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J Biol Chem. 2007 Oct 19;282(42):30341-5. Epub 2007 May 30.

Janus kinase 3 regulates interleukin 2-induced mucosal wound repair through tyrosine phosphorylation of villin.

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  • 1Department of Physiology, University of Tennessee Health Science Center, Memphis, Tennessee 38163, USA.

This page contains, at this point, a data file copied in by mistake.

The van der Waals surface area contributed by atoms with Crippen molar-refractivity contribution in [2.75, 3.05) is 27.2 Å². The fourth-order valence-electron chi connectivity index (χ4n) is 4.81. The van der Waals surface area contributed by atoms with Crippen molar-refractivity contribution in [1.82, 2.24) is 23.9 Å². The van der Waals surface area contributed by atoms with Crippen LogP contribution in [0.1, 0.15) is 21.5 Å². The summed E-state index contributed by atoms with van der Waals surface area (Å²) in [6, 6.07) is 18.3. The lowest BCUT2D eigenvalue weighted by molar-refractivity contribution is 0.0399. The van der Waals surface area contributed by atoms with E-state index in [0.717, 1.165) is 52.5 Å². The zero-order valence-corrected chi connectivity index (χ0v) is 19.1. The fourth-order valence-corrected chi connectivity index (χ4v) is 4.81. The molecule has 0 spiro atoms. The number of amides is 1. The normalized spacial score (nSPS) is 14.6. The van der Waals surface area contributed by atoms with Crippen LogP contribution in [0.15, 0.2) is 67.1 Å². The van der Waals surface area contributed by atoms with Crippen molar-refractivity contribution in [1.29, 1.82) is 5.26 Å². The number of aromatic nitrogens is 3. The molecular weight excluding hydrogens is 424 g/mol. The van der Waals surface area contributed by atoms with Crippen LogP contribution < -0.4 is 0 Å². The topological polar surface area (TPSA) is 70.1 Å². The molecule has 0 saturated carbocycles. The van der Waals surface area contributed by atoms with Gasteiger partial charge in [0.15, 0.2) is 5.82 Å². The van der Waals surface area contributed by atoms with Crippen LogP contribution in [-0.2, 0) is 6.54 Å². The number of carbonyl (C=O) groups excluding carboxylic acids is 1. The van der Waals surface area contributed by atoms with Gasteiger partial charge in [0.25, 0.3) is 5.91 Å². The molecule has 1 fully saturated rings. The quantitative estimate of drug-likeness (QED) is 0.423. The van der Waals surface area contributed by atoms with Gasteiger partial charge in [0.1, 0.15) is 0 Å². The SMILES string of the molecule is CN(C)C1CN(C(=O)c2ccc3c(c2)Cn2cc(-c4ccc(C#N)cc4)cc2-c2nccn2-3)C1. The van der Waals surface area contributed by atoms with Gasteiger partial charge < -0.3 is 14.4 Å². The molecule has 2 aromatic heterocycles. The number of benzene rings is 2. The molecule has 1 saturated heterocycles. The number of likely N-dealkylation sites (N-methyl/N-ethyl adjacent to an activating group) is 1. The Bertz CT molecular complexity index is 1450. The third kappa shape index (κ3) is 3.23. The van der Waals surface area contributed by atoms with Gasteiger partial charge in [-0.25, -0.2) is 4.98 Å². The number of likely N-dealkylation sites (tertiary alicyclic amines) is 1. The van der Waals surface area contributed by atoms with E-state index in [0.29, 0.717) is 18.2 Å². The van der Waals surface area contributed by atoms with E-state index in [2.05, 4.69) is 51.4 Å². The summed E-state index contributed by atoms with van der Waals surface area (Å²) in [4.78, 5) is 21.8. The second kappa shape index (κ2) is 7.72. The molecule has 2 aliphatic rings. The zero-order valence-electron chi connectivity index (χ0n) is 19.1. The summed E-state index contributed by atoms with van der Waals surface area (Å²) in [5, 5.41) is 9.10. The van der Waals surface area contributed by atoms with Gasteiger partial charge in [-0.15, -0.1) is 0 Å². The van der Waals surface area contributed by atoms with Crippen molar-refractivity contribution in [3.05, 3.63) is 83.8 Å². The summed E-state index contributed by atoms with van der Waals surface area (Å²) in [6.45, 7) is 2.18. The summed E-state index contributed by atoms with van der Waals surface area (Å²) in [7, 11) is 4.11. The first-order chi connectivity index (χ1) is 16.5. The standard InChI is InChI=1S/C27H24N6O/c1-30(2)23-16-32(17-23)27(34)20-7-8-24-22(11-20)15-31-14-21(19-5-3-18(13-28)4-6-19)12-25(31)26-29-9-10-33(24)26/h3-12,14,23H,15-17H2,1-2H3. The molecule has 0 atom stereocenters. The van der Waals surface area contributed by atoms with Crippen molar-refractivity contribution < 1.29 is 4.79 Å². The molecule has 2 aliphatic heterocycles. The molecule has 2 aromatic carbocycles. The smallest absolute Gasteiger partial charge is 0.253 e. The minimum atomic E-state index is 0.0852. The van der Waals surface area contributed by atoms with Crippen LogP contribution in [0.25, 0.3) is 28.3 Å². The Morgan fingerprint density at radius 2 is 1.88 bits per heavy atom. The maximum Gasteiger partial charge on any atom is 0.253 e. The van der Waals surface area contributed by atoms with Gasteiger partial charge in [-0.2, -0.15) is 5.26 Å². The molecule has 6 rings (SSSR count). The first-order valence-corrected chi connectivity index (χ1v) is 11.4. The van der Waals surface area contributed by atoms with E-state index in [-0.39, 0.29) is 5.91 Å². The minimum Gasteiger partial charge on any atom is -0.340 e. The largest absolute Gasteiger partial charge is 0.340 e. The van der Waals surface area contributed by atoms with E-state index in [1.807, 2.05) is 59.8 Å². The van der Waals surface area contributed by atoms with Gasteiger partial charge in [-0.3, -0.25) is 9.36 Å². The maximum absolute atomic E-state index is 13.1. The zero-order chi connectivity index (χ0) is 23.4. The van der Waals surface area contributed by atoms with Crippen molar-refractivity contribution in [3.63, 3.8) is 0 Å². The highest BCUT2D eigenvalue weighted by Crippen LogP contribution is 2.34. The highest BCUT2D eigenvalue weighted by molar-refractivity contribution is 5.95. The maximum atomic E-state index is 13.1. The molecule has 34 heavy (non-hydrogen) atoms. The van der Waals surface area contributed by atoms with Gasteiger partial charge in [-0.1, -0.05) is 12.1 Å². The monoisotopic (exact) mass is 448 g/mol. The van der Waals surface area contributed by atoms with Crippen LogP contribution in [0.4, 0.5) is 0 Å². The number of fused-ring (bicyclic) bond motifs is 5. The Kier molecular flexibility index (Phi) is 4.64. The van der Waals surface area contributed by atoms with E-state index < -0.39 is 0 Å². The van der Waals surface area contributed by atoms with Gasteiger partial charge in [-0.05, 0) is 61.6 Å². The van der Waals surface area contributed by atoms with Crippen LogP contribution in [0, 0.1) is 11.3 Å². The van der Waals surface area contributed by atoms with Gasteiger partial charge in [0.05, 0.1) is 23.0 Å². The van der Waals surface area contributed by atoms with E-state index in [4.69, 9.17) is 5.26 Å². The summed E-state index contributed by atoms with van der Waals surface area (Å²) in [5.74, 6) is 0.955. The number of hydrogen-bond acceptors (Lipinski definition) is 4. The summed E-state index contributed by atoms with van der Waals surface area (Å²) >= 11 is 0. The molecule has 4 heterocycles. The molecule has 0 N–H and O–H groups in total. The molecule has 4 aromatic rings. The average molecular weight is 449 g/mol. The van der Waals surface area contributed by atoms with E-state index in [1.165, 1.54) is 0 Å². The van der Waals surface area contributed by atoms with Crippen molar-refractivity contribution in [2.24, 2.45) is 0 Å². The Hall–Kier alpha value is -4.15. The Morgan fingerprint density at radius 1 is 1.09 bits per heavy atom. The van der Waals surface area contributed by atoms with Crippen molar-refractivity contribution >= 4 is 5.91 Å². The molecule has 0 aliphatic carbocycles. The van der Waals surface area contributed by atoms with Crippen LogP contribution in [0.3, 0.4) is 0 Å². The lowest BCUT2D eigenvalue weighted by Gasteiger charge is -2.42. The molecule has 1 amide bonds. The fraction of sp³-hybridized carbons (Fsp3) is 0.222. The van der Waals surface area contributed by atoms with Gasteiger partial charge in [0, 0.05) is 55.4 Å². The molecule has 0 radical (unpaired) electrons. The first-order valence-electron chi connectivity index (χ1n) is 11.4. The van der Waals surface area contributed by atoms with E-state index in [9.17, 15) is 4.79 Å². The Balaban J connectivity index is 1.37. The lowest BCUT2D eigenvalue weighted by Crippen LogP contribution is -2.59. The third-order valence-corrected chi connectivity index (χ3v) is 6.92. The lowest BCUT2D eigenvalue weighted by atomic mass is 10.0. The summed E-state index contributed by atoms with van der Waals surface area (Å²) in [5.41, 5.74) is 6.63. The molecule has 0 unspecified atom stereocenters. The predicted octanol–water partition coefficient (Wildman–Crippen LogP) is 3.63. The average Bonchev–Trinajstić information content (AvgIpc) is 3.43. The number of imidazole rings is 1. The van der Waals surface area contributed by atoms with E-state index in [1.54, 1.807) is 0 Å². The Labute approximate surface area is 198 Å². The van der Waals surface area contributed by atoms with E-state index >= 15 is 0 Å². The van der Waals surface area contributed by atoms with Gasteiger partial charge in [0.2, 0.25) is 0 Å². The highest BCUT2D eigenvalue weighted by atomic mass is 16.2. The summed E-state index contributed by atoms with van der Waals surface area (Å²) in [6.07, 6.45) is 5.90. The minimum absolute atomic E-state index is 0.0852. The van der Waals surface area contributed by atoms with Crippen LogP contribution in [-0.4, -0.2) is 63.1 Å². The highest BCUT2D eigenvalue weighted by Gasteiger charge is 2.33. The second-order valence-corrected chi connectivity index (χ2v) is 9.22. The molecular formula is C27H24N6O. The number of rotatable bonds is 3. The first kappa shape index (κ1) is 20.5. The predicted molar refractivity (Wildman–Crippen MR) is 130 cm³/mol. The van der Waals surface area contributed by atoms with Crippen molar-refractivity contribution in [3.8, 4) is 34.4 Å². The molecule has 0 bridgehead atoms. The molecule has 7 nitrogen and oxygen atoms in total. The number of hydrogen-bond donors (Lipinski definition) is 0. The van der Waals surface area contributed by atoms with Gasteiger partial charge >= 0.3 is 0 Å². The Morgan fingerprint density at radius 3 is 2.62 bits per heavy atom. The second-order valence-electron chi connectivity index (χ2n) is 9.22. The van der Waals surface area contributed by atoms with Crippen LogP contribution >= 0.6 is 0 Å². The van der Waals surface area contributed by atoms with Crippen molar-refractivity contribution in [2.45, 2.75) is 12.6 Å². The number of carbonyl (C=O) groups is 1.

Janus kinase 3 (Jak3) is a non-receptor tyrosine kinase known to be expressed in hematopoietic cells. Studies of whole organ homogenates show that Jak3 is also expressed in the intestines of both human and mice. However, neither its expression nor its function has been defined in intestinal epithelial enterocytes. The present studies demonstrate that functional Jak3 is expressed in human intestinal enterocytes HT-29 Cl-19A and Caco-2 and plays an essential role in the intestinal epithelial wound repair process in response to interleukin 2 (IL-2). Exogenous IL-2 enhanced the wound repair of intestinal enterocytes in a dose-dependent manner. Activation by IL-2 led to rapid tyrosine phosphorylation and redistribution of Jak3. IL-2-stimulated redistribution of Jak3 was inhibited by the Jak3-specific inhibitor WHI-P131. IL-2 also induced Jak3-dependent redistribution of the actin cytoskeleton in migrating cells. In these cells Jak3 interacted with the intestinal and renal epithelial cell-specific cytoskeletal protein villin in an IL-2-dependent manner. Inhibition of Jak3 activation resulted in loss of tyrosine phosphorylation of villin and a significant decrease in wound repair of the intestinal epithelial cells. Previously, we had shown that tyrosine phosphorylation of villin is important for cytoskeletal remodeling and cell migration. The present study demonstrates a novel pathway in intestinal enterocytes in which IL-2 enhances intestinal wound repair through mechanisms involving Jak3 and its interactions with villin.

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